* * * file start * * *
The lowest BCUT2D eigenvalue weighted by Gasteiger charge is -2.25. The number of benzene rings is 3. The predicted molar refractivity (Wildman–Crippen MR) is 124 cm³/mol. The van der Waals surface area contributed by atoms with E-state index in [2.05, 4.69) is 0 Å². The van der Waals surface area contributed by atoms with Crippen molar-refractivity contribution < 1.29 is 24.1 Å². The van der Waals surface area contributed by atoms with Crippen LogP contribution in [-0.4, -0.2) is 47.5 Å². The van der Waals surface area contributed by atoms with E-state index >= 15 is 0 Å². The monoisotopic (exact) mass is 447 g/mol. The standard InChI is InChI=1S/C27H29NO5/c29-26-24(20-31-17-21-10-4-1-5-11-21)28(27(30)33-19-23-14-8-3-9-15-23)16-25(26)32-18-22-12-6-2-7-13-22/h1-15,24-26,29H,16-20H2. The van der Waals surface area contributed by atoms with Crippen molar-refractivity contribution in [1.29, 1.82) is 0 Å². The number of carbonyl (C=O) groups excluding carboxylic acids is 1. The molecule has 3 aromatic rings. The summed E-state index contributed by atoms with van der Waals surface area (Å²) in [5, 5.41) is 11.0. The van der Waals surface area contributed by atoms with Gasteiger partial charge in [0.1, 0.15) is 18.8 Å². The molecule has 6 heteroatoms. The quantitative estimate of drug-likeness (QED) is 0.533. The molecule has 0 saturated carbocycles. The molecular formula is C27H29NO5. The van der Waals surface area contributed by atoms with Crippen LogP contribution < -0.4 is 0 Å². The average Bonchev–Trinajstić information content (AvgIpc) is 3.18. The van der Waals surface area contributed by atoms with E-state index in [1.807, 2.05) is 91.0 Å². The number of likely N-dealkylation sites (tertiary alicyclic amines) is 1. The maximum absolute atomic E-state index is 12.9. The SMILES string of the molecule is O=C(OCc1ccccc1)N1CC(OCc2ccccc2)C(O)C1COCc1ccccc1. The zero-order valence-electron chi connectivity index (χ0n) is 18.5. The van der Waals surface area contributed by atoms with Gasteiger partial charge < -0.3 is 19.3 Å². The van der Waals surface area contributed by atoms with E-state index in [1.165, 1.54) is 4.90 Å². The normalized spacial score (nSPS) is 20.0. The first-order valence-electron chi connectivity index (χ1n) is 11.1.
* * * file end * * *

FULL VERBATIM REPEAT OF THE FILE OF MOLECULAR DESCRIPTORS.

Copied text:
The lowest BCUT2D eigenvalue weighted by Gasteiger charge is -2.25. The number of benzene rings is 3. The predicted molar refractivity (Wildman–Crippen MR) is 124 cm³/mol. The van der Waals surface area contributed by atoms with E-state index in [2.05, 4.69) is 0 Å². The van der Waals surface area contributed by atoms with Crippen molar-refractivity contribution < 1.29 is 24.1 Å². The van der Waals surface area contributed by atoms with Crippen LogP contribution in [-0.4, -0.2) is 47.5 Å². The van der Waals surface area contributed by atoms with E-state index >= 15 is 0 Å². The monoisotopic (exact) mass is 447 g/mol. The standard InChI is InChI=1S/C27H29NO5/c29-26-24(20-31-17-21-10-4-1-5-11-21)28(27(30)33-19-23-14-8-3-9-15-23)16-25(26)32-18-22-12-6-2-7-13-22/h1-15,24-26,29H,16-20H2. The van der Waals surface area contributed by atoms with Crippen molar-refractivity contribution in [1.29, 1.82) is 0 Å². The number of carbonyl (C=O) groups excluding carboxylic acids is 1. The molecule has 3 aromatic rings. The summed E-state index contributed by atoms with van der Waals surface area (Å²) in [5, 5.41) is 11.0. The van der Waals surface area contributed by atoms with Gasteiger partial charge in [0.1, 0.15) is 18.8 Å². The molecule has 6 heteroatoms. The quantitative estimate of drug-likeness (QED) is 0.533. The molecule has 0 saturated carbocycles. The molecular formula is C27H29NO5. The van der Waals surface area contributed by atoms with Crippen LogP contribution < -0.4 is 0 Å². The average Bonchev–Trinajstić information content (AvgIpc) is 3.18. The van der Waals surface area contributed by atoms with E-state index in [1.807, 2.05) is 91.0 Å². The number of likely N-dealkylation sites (tertiary alicyclic amines) is 1. The maximum absolute atomic E-state index is 12.9. The SMILES string of the molecule is O=C(OCc1ccccc1)N1CC(OCc2ccccc2)C(O)C1COCc1ccccc1. The zero-order valence-electron chi connectivity index (χ0n) is 18.5. The van der Waals surface area contributed by atoms with Gasteiger partial charge < -0.3 is 19.3 Å². The van der Waals surface area contributed by atoms with E-state index in [1.165, 1.54) is 4.90 Å². The normalized spacial score (nSPS) is 20.0. The first-order valence-electron chi connectivity index (χ1n) is 11.1.